Access the Samosa archives
Blasphemy and threats :The animal within

By Asma Jahangir
August 27 2012





The incarceration of an 11-year-old on charges of blasphemy and threats to her life, the shaving of the eyebrows and the head of a tailor for being tardy and the chopping off the nose, tongue and gouging out the eyes of an adversary during the Eid holidays should have sent shivers down anyone’s spine. In any humane society, under these circumstances, all public gatherings, including Eid khutbas, should have seriously addressed the sinister ways of using religion as a cloak in using perverse forms of violence. The disease is contagious and has taken deep root in Pakistan. Such violence is condoned, defended and glorified through some sections of the media. Names of influential perpetrators are blacked out, while the vulnerable victim and family members are grilled to death. Simply calling for a “report”, on the directives of the head of state of the country, is not enough. At the very least, the perpetrators should be arrested, their acts publicly denounced and persecution in the name of religion, especially against a child and that, too, from a minority religion, deprecated in the strongest way possible.

There is often doom and gloom in the country, but one had hoped that the Eid holidays will bring some calm. And they did indeed. Even cell phone calls were made unavailable for Eid enthusiasts. It was a strange kind of calm with news of barbarism the only entertainment. How in the world can any decent person rejoice, even at Eid, after reading that an 11-year-old has been sent to jail for presumably desecrating the Holy Scriptures? Those accosting and tormenting her wanted her blood. The keepers of the law pushed the poor child in prison, in the hope of appeasing her bloodthirsty neighbours. It is moments like these that make one question all faiths that can churn out such bloodthirsty followers. It is not simple bigotry (which by itself is unbearable) but the cruellest form of it mixed with a desire for blood — a child’s blood. Can one imagine the trauma of an innocent child being hounded and then locked away on the charge of blasphemy? If anything is heresy it would be to use religion to intimidate, persecute and harass people and that, too, a mere child.

The exhibition of religiosity in our society has reached dangerous heights. There is total freedom of religion but its manifestation has limits. Declaring other fiqhs like those from Fiqh-e-Jafferia kafirs is a crime. An open invitation to kill them and slogans seeking revenge against them are pasted all over in public spaces, including even on government properties. Surely, the state has a responsibility to arrest those seen so obviously blackening the walls of cities in this manner? This inertia and fright has emboldened religious militants. The Hazaras in Balochistan and simple travellers from Gilgit have been massacred ruthlessly. Not only the government, but all those who are selling themselves as the saviours of the nation must speak up. Violence is not a left or right issue. It is an issue of Pakistan’s survival and dignity. It is a disgrace for any country when its religious minorities leave because of persistent persecution.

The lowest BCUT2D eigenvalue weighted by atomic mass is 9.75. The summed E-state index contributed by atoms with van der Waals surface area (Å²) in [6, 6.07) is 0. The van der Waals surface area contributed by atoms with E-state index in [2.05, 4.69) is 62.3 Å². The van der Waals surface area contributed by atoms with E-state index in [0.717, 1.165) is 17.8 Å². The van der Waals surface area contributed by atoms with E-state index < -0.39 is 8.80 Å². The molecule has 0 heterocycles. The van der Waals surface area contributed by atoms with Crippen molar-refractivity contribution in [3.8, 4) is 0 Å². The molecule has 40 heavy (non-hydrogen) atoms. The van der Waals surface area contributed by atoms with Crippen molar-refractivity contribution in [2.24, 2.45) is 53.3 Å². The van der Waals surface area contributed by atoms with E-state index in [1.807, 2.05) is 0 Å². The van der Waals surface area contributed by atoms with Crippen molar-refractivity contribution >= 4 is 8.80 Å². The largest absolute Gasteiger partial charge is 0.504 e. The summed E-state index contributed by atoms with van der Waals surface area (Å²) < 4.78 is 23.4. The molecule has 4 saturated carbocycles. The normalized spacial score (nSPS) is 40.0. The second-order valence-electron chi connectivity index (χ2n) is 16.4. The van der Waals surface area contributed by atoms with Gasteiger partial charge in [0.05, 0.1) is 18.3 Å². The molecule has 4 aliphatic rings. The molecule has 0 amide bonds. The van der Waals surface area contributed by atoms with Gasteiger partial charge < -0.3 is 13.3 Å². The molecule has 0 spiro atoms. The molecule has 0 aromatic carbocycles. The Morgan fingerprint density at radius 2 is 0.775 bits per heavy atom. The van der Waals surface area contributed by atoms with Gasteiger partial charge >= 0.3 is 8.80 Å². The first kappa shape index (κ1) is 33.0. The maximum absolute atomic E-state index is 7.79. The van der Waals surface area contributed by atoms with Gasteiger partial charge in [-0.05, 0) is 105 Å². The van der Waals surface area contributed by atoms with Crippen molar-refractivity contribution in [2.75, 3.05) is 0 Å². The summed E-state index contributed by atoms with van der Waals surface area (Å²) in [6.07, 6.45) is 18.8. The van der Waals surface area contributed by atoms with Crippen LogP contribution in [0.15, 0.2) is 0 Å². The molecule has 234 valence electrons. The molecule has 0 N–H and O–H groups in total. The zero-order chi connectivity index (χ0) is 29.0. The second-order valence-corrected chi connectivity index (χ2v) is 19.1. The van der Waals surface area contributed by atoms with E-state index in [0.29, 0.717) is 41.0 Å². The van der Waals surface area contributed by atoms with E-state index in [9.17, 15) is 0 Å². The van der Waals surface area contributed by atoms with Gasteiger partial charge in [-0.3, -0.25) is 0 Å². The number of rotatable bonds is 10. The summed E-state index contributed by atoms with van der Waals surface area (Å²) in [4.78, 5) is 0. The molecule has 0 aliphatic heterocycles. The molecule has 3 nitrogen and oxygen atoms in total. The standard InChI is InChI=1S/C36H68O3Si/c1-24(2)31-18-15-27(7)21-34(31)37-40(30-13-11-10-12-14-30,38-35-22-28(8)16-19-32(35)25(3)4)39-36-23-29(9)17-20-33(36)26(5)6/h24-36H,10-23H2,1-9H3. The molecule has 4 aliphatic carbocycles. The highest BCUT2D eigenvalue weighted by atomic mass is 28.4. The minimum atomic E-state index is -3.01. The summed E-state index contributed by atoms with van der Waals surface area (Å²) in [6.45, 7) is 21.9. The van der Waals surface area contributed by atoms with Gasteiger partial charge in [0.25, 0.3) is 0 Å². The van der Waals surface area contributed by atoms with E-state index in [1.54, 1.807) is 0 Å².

Anger is not limited towards religious minorities alone and in fact extends to all vulnerable classes. The tailor gets humiliated. What for? For not getting the sahib’s and the begum sahiba’s clothes ready in time for Eid! A kami gets his eyes gorged out for illicit relations. Where is the law that the puritans made for such vices? It seems that all it has done is to lend further legitimacy to those who preach hate and sit on judgment of other people’s virtues. Let this end now. Let the next Eid be dedicated to peace. Let the faithful not confine themselves to the sacrifice of the best fed animal they see but take care of the animal within.

Originally published by Tribune Pakistan

Leave a Comment

Comments are closed.